Obama authorizes sanctions, criticizes Crimea secession plot

President Obama on Thursday authorized new sanctions on Russia that will restrict travel and freeze the assets of people the Obama administration identifies as being involved in the invasion of Crimea.

Obama also criticized plans by local officials in Crimea to hold a secession vote to leave Ukraine and join the Russian Federation, which he said would violate the Ukrainian constitution and international law.

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“Any discussion about the future of Ukraine must include the legitimate government of Ukraine,” Obama told reporters at the White House. “In 2014, we are well beyond the days when borders can be redrawn over the heads of democratic leaders."

The order for sanctions comes less than a week after Russian forces entered Crimea, a region of Eastern Ukraine that was a part of Russia until 1954.

Obama said the sanctions were punishment for Russia’s violation of Ukraine’s “territorial integrity,” and that those named in the order were guilty of “stealing the assets of the Ukrainian people."

Individuals designated by the administration as having ordered or aided the Russian incursion into Crimea could see their ability to travel to the U.S. restricted. The government could also freeze assets held by those individuals in the country.

The sanctions would prevent U.S. companies from doing business with any entity or individual named by the administration.

White House press secretary Jay Carney said specific individuals and entities had not yet been identified, but that the executive order offered the administration the “flexibility” to impose sanctions when warranted.

Speaker John Boehner (R-Ohio) presented a united front with Obama, praising the sanctions and saying Congress would work to give the president more tools to battle Russian President Vladimir Putin.

“I support the limited sanctions outlined by the president today to freeze some assets and block U.S. visas,” said Boehner, who at times has criticized Obama on Ukraine. “This is a welcome first step, and we remain committed to working with the administration to give President Obama as many tools as needed to keep President Putin in check and prevent Russia from infringing on the sovereignty of any of its neighbors.”

The House is expected to pass legislation later Thursday giving loan guarantees to Ukraine, and Boehner said work is continuing on a measure to allow the administration to place more sanctions on Russia.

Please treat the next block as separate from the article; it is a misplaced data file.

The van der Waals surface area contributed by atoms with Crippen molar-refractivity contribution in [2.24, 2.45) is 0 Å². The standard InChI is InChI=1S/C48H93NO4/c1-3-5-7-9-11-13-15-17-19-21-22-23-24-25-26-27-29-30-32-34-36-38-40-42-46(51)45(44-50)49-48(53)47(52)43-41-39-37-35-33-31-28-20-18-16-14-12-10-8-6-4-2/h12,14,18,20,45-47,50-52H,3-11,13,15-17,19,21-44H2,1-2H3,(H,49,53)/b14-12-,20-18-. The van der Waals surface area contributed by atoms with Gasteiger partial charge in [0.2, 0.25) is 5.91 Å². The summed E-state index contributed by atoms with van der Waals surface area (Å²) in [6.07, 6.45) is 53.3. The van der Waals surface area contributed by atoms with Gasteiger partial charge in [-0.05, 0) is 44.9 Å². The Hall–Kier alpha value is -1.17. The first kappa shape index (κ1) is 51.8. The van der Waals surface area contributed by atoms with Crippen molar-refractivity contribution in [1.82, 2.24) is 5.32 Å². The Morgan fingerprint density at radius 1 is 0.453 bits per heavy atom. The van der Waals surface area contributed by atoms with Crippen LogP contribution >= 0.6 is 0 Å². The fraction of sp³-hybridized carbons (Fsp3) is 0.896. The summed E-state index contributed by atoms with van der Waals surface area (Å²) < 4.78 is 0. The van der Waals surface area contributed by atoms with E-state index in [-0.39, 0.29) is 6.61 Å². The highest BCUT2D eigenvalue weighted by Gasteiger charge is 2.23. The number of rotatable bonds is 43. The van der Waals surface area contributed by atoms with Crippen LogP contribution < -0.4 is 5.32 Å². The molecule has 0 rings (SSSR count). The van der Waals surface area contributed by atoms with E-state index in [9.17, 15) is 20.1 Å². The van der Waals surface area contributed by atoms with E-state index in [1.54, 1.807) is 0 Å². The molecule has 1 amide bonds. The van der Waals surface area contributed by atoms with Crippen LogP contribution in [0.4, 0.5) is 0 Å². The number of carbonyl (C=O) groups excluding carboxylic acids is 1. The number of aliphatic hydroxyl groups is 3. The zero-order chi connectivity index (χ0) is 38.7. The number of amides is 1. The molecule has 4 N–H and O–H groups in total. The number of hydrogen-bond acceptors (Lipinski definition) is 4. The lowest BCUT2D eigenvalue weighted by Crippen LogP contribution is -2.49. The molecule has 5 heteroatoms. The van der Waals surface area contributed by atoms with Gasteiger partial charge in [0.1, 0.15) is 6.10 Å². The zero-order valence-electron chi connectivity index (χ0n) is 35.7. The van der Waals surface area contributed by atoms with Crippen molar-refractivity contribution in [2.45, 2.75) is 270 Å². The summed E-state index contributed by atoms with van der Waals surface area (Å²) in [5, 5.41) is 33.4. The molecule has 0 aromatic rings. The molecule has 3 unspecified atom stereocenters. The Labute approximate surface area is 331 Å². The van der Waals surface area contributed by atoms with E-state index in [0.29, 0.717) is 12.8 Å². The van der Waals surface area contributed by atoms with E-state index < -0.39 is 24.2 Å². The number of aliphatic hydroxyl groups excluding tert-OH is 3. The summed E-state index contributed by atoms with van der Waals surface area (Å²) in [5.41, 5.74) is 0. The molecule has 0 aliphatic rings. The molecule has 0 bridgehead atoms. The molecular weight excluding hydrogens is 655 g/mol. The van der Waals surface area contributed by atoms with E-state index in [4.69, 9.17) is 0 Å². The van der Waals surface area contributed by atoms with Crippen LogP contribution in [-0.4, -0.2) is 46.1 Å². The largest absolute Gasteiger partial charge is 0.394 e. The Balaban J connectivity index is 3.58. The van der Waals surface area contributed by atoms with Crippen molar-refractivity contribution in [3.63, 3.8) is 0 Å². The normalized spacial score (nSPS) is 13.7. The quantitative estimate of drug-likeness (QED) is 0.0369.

Boehner said Putin is “counting on the United States to sit back and watch him do and take whatever he wants.”

It is unclear how effective the sanctions will be unless European allies join the U.S. in taking action.

In a joint statement Thursday afternoon, the heads of state of the European Council said Russia needed to enter into negotiations "within the next few days" that produced "results within a limited timeframe."

"In the absence of such results the European Union will decide on additional measures, such as travel bans, asset freezes and the cancellation of the EU-Russia summit," the European leaders said.

The White House and State Department took pains to depict the U.S. actions as in concert with Europe. Secretary of State John Kerry said he has "been in very close touch all day" with his European counterparts.

"The United States will continue to stand with the Ukrainian people, as will our allies and friends in the European community and elsewhere, in order to stand up for the values that we all believe define our fellow democracies," Kerry said.

Europe has much closer economic ties to Russia, which is the fourth largest trading partner to Germany. Russian money is also a major feeding source for London’s economic heart, complicating efforts to build sanctions that would hurt Russia without causing pain to European economies.

Trade between the U.S. and Russia, by comparison, is much more limited, and a U.S. official said threats from Russian leaders of retaliatory sanctions do “not concern us or factor into our decision making.”

Obama told British Prime Minister David Cameron and German Chancellor Angela Merkel that he would move forward with the sanctions during a pair of phone calls earlier this week. 

The administration has already sought to pressure Russia by suspending bilateral discussions with Russia on trade and investment, putting on hold joint military exercises and suspended planning for an upcoming Group of Eight meeting in Sochi.

The move also builds on travel restrictions announced last month targeting members of the former Ukrainian government responsible for “undermining democratic institutions” within the country.

Boehner and some Republicans have called on Obama to go farther.

He on Thursday once again said the administration should relax what he called “a de facto export ban” on natural gas that he said would weaken Putin’s influence in the region.

“There is growing consensus that ending this defacto export ban would not only keep Putin in check but help our economy as well and help our allies in Europe,” he said.

This story was posted at 7:54 a.m. and updated at 3:43 p.m.